Ποιειν Και Πραττειν - create and do

Local news

Local newsstand in Chios


What is local news?

When reading newspapers, it is not enough to know what kind of news is being sold to everyone who happens to be passing by. News was defined by Kant as something similar to an accident, that is when the expected collides with the unexpected such as truck with a train. However, the painter Andjei Woron exclaimed that he as a Polish person living and working in Berlin after martial law had forced him to leave Poland, that he would read the same newspapers as the Germans but with a big difference for he would sell  to himself quite some other news. He would attach a different importance to even small details someone integrated into that particular society would not even notice.

News is important not only in terms of knowing what is happening in the world, but what shall require a response such as an outbreak of war or a crisis being caused by floods or an earthquake, that differs then in how organizations and even states initiate something from how oneself reacts to first news coming in when something has happened.

For Kids' Guernica it is crucial how the bombardment of Guernica was reported. At first Franco tried to frame the Left as if they had put the city on fire. Luckily there was a journalist present who could contradict this propaganda and told the world what had really happened in Guernica. 

That then touches different communication and moral levels. It involves as much deception as propaganda efforts which in an age of communication have become much more refined. Crucial in all cases is what awareness continues to persist in terms of being able to do something about what is being reported about e.g. the war in Iraq or climate change. For the news can easily sell at the same time the message that nothing can be done since it is a fait accompli or else too big a problem for anyone to do something about it.

Jean Amery describes his own reaction when he sat on a bench in a park of Zurich. That was in Mai 1933, shortly after Hitler had become chancellor of Germany. He did not need to open up the newspaper as the headline on the first page caught already his attention. He learned that the German government no longer considers people and citizens like him as German but only as a Jew.

Seldom do people make it into the newspaper. If you do, you are considered already to be famous. Of course, it depends for what reasons. In Canada to make it becomes quite easy once a track and field star and especially after having won the race for the school. There are also other reasons for catching the public eye’s attention e.g. saving someone’s life and receiving a medal of honor from the governor general or else being the valedictory speaker for your graduating class. It matters how social integration works as it favors those who contribute themselves to integration by being successful according to criteria of society.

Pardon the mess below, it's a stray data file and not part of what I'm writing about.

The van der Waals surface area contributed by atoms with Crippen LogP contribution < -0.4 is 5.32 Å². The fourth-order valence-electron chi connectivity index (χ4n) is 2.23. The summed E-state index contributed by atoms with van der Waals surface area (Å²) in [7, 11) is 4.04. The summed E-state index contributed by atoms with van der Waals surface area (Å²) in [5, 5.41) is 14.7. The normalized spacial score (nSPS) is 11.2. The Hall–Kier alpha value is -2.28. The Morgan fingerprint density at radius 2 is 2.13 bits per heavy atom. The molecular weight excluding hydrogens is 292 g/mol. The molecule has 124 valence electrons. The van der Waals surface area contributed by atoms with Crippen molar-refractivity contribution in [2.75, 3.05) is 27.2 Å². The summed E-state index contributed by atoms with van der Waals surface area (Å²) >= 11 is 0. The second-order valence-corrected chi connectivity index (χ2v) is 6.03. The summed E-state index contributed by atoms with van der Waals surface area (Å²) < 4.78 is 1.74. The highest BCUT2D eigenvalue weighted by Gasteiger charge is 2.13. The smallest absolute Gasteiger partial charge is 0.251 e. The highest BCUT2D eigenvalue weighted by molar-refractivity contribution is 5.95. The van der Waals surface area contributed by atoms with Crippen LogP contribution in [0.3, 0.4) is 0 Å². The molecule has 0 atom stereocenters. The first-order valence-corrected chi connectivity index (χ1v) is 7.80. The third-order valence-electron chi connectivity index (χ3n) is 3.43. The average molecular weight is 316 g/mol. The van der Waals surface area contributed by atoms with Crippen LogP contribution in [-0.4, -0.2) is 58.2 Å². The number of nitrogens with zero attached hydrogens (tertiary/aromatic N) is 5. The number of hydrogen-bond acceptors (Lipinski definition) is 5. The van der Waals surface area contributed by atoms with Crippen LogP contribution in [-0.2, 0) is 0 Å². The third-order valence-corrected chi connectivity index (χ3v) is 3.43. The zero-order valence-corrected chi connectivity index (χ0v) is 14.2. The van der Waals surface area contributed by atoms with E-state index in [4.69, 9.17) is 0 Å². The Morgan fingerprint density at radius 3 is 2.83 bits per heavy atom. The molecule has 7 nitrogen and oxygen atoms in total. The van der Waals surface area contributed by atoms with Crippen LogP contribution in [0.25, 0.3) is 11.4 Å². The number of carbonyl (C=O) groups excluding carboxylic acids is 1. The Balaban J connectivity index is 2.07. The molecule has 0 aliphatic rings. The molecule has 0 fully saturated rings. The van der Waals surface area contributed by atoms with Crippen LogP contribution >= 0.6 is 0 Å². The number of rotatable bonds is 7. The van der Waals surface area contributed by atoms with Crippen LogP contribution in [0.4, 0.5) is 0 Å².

In other words, local news are often not news but a way of propagating something or else by celebrating with those who get medals, it becomes something like a social recognition when local newspapers bring stories about a successful bazaar to collect money for animals astray or else for supporting the war veterans. There are always the enthusiastic wives of successful husbands who can organize these social events and since money is involved, they too shall be mentioned. As if everyone is aware and knows what it takes to achieve things in society. Things follow a materialistic logic.

However, newspapers are equally about forgetfulness: what splashes across the front pages one day is already old snow the next day. Pablo Neruda describes in an epic poem men who are celebrated as big heroes by all newspapers the day they fought off a giant octopus. One of their men was taken by the sea monster to the depth of the sea, the rudder of the ship smashed while the rest fought bravely off those long arms. When they finally returned to the harbor, news spread quickly and so all the local newspapers reported about their great deed. But when they bought the same newspapers the next day, their names had disappeared and not a trace was left. Attention had turned already to something new. Pablo Neruda describes how these strong men “grew afraid of a world filled with so much forgetfulness”. They took to drinking so much till the tracks for the railway leading down to the port became all wobbly. They could no longer make out a straight line in their thoughts.

Newspapers, and in general the media, stand for the oblivion which the world seems to prefer. Today’s scandals are already forgotten the next day. In return, politicians and others count on this forgetfulness. It matches with leaving no traces by having one’s traces being covered up by others. A prerequisite for that is to be pulled out of the limelight.

News is not about human pain, tragedy, happiness and especially about learning processes, but comply with what the philosopher Kant had already defined as news, namely when the expected collides with the unexpected. Any accident of two cars smashing into each other attracts more attention from by standers than what would be needed if to be observant as to the life going on around oneself.

News are exploit the notion of sensations to which scandals are made into before they disappear without the real actors behind the scene having been revealed.

What then can be expected when Kids’ Guernica paintings from different parts of the world are exhibited on the platia on the Greek island of Chios? Will the news about what is happening in Lebanon reach those who pass by the exhibition on their way to work?